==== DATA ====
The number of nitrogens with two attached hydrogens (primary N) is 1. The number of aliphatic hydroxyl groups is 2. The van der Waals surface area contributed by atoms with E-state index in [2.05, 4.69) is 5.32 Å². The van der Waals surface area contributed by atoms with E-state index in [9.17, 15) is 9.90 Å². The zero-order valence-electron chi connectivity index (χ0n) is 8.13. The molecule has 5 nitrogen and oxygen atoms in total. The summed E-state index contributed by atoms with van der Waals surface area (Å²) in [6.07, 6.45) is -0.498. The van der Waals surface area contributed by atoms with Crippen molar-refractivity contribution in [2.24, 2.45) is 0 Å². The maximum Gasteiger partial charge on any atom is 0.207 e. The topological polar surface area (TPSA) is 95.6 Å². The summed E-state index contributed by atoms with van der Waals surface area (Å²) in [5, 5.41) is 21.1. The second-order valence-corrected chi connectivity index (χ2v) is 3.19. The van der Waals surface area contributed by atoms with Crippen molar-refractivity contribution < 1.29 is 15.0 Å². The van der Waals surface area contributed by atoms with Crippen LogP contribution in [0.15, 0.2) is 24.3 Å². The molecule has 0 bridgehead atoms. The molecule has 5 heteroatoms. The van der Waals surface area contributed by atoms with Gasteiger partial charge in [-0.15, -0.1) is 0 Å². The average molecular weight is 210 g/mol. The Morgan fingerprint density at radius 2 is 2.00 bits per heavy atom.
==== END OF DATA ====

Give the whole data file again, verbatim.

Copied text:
The number of nitrogens with two attached hydrogens (primary N) is 1. The number of aliphatic hydroxyl groups is 2. The van der Waals surface area contributed by atoms with E-state index in [2.05, 4.69) is 5.32 Å². The van der Waals surface area contributed by atoms with E-state index in [9.17, 15) is 9.90 Å². The zero-order valence-electron chi connectivity index (χ0n) is 8.13. The molecule has 5 nitrogen and oxygen atoms in total. The summed E-state index contributed by atoms with van der Waals surface area (Å²) in [6.07, 6.45) is -0.498. The van der Waals surface area contributed by atoms with Crippen molar-refractivity contribution in [2.24, 2.45) is 0 Å². The maximum Gasteiger partial charge on any atom is 0.207 e. The topological polar surface area (TPSA) is 95.6 Å². The summed E-state index contributed by atoms with van der Waals surface area (Å²) in [5, 5.41) is 21.1. The second-order valence-corrected chi connectivity index (χ2v) is 3.19. The van der Waals surface area contributed by atoms with Crippen molar-refractivity contribution < 1.29 is 15.0 Å². The van der Waals surface area contributed by atoms with Crippen LogP contribution in [0.15, 0.2) is 24.3 Å². The molecule has 0 bridgehead atoms. The molecule has 5 heteroatoms. The van der Waals surface area contributed by atoms with Gasteiger partial charge in [-0.15, -0.1) is 0 Å². The average molecular weight is 210 g/mol. The Morgan fingerprint density at radius 2 is 2.00 bits per heavy atom.